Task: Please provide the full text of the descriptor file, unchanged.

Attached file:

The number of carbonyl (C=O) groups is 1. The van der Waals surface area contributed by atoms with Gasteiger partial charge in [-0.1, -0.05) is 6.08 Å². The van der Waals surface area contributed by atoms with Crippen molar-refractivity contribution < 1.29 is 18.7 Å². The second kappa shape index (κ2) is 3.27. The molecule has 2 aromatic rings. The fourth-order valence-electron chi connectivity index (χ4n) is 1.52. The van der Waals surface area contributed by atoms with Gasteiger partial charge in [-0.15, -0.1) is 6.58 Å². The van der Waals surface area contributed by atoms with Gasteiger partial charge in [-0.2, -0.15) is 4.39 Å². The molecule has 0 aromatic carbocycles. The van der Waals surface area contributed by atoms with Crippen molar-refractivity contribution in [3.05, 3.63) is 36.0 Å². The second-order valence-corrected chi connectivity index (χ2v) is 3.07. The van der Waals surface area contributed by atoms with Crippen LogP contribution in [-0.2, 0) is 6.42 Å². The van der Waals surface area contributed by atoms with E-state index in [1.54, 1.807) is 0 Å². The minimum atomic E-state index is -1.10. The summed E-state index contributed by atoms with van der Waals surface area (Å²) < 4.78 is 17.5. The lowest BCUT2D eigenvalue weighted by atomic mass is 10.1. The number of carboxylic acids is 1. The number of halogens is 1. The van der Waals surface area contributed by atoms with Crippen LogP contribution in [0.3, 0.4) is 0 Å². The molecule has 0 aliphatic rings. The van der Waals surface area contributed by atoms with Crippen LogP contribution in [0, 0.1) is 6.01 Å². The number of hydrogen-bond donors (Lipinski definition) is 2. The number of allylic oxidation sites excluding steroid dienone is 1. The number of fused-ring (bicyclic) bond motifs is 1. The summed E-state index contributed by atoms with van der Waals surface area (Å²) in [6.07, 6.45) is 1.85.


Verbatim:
The number of carbonyl (C=O) groups is 1. The van der Waals surface area contributed by atoms with Gasteiger partial charge in [-0.1, -0.05) is 6.08 Å². The van der Waals surface area contributed by atoms with Crippen molar-refractivity contribution < 1.29 is 18.7 Å². The second kappa shape index (κ2) is 3.27. The molecule has 2 aromatic rings. The fourth-order valence-electron chi connectivity index (χ4n) is 1.52. The van der Waals surface area contributed by atoms with Gasteiger partial charge in [-0.15, -0.1) is 6.58 Å². The van der Waals surface area contributed by atoms with Gasteiger partial charge in [-0.2, -0.15) is 4.39 Å². The molecule has 0 aromatic carbocycles. The van der Waals surface area contributed by atoms with Crippen molar-refractivity contribution in [3.05, 3.63) is 36.0 Å². The second-order valence-corrected chi connectivity index (χ2v) is 3.07. The van der Waals surface area contributed by atoms with Crippen LogP contribution in [-0.2, 0) is 6.42 Å². The van der Waals surface area contributed by atoms with E-state index in [1.54, 1.807) is 0 Å². The minimum atomic E-state index is -1.10. The summed E-state index contributed by atoms with van der Waals surface area (Å²) < 4.78 is 17.5. The lowest BCUT2D eigenvalue weighted by atomic mass is 10.1. The number of carboxylic acids is 1. The number of halogens is 1. The van der Waals surface area contributed by atoms with Crippen LogP contribution in [0.3, 0.4) is 0 Å². The molecule has 0 aliphatic rings. The van der Waals surface area contributed by atoms with Crippen LogP contribution in [0, 0.1) is 6.01 Å². The number of hydrogen-bond donors (Lipinski definition) is 2. The number of allylic oxidation sites excluding steroid dienone is 1. The number of fused-ring (bicyclic) bond motifs is 1. The summed E-state index contributed by atoms with van der Waals surface area (Å²) in [6.07, 6.45) is 1.85.